Isentropic delivers his full, in-depth review of Ubisoft's new sand-box game, Watch Dogs. Available now on PC, PS3, PS4, Xbox 360, Xbox One and Wii U.
Watch Dogs is the latest entrant into the highly competitive, sandbox, action game genre. Developed by Ubisoft Montreal, Watch Dogs brings to the table a well developed computer hacking mechanic, along with all the car stealing and gun toting action we have come to expect from a sandbox game.
I have been sitting on the sidelines through the most recent iterations of Grand Theft Auto and Saints Row as I have felt that sandbox games aren't improving and embracing new ideas. The announcement of Watch Dogs peaked my interest with the developers boasting about the inclusion of computer hacking and morality based decisions. These inclusions were enough to draw me back into the sandbox action game fold.
Watch Dogs is set in a not too distant future where the people and infrastructure of Chicago have been completely interconnected through the Central Operating System or ctOS network. In this new technologically interconnected city hackers have become the new power, able to tap into and control anything on the network. The story revolves around one such hacker, Aiden Pearce, who due to a botched mission is targeted by a rival hacking group, resulting in the accidental death of his niece.
The main story is interesting and is good enough to draw the player in but takes a long time to unfold. I have spent a large chunk of game time pursuing the main missions and still am not very emotionally invested in Aiden's story even though that is obviously what the game is trying to achieve. While this is in no way a restriction to playing the game it feels like a missed opportunity. I would have much rather had Aiden as part of an anti ctOS hacking group doing missions to help liberate the people of the city or by the players choice be involved in criminal activities for their own personal gain.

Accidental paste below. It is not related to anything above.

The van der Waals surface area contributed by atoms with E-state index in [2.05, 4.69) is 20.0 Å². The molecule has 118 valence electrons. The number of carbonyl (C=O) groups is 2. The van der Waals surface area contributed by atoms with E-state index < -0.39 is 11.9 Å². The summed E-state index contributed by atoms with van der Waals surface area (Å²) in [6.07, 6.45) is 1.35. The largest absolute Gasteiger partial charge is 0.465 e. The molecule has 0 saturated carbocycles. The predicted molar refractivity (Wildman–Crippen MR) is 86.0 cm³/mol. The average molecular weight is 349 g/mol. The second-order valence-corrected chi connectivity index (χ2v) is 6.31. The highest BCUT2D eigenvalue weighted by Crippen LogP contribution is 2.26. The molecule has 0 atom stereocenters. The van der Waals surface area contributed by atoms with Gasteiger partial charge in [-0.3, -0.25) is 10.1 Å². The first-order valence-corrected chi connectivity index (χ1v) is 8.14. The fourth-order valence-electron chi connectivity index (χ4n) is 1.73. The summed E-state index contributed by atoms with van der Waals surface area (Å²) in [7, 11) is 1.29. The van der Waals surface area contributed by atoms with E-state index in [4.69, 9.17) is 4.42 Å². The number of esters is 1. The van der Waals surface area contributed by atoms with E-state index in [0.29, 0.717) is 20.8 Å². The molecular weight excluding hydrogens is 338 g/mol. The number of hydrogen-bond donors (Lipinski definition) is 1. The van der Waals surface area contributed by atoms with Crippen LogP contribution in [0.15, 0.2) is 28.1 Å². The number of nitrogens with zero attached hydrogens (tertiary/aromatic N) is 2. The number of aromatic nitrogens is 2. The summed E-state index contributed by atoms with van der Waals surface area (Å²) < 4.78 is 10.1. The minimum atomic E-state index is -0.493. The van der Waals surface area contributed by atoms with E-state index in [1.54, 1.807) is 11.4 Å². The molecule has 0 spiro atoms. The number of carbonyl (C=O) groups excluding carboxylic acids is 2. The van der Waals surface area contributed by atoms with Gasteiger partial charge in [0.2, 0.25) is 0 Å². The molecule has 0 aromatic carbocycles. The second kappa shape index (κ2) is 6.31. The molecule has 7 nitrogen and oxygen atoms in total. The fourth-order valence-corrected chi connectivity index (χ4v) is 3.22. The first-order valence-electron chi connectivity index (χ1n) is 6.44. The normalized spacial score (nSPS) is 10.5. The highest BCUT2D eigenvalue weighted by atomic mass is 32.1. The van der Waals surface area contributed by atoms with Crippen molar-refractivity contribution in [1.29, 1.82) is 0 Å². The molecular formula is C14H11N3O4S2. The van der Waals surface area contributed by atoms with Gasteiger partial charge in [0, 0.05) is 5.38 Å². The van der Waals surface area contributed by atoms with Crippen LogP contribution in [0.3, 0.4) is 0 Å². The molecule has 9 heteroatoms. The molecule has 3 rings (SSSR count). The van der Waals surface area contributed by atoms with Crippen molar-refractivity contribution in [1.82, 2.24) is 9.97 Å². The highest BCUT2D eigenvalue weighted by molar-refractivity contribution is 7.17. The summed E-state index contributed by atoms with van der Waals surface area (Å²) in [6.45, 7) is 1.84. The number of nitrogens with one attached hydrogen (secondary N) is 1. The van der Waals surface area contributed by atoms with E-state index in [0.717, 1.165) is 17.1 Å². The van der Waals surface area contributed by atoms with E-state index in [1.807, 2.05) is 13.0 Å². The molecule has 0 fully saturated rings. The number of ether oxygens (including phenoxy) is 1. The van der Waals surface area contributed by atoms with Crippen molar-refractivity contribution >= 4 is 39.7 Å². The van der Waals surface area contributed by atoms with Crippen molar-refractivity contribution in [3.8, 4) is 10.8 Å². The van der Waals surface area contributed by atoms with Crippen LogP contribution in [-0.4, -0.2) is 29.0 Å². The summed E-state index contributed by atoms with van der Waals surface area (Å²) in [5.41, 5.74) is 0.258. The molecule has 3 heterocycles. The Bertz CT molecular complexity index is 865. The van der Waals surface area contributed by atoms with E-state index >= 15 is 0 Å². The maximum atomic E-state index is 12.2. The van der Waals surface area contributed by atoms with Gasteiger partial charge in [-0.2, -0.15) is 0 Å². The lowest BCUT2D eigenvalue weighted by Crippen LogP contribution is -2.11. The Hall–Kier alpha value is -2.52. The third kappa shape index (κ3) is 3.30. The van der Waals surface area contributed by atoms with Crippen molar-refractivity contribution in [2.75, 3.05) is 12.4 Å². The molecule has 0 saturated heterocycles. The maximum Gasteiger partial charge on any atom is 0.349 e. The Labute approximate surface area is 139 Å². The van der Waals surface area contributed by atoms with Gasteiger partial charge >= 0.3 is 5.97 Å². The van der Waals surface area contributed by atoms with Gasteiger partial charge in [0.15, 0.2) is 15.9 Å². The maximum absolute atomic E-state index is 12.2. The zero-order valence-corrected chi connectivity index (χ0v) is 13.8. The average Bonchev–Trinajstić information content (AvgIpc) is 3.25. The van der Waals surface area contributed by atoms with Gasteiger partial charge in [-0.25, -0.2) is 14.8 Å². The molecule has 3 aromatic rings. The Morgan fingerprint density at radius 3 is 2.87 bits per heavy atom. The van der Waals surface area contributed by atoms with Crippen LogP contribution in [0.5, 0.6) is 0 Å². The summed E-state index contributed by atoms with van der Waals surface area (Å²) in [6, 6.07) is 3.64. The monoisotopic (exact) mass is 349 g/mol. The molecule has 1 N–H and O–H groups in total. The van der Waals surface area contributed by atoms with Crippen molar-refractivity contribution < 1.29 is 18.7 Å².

Watch Dogs has a morality mechanic built into the game, where by stopping crime and helping people the player moves towards vigilante status or by killing civilians and robbing shops moves towards criminal status. This morality system seems to be superficial in nature with the only tangible outcomes of being good, rather than evil, is having civilians not call the cops when you break the law. With this in mind I have not completed the main storyline yet and have struck a couple of missions that may have had different cut scene outcomes had I approached them in a less trigger happy manor. I expect that there will be multiple endings in Watch Dogs based around the players morality status and choices in missions but due to this not being integrated more fully throughout the game world it alone will not be enough motivation for me to give this game a second play through.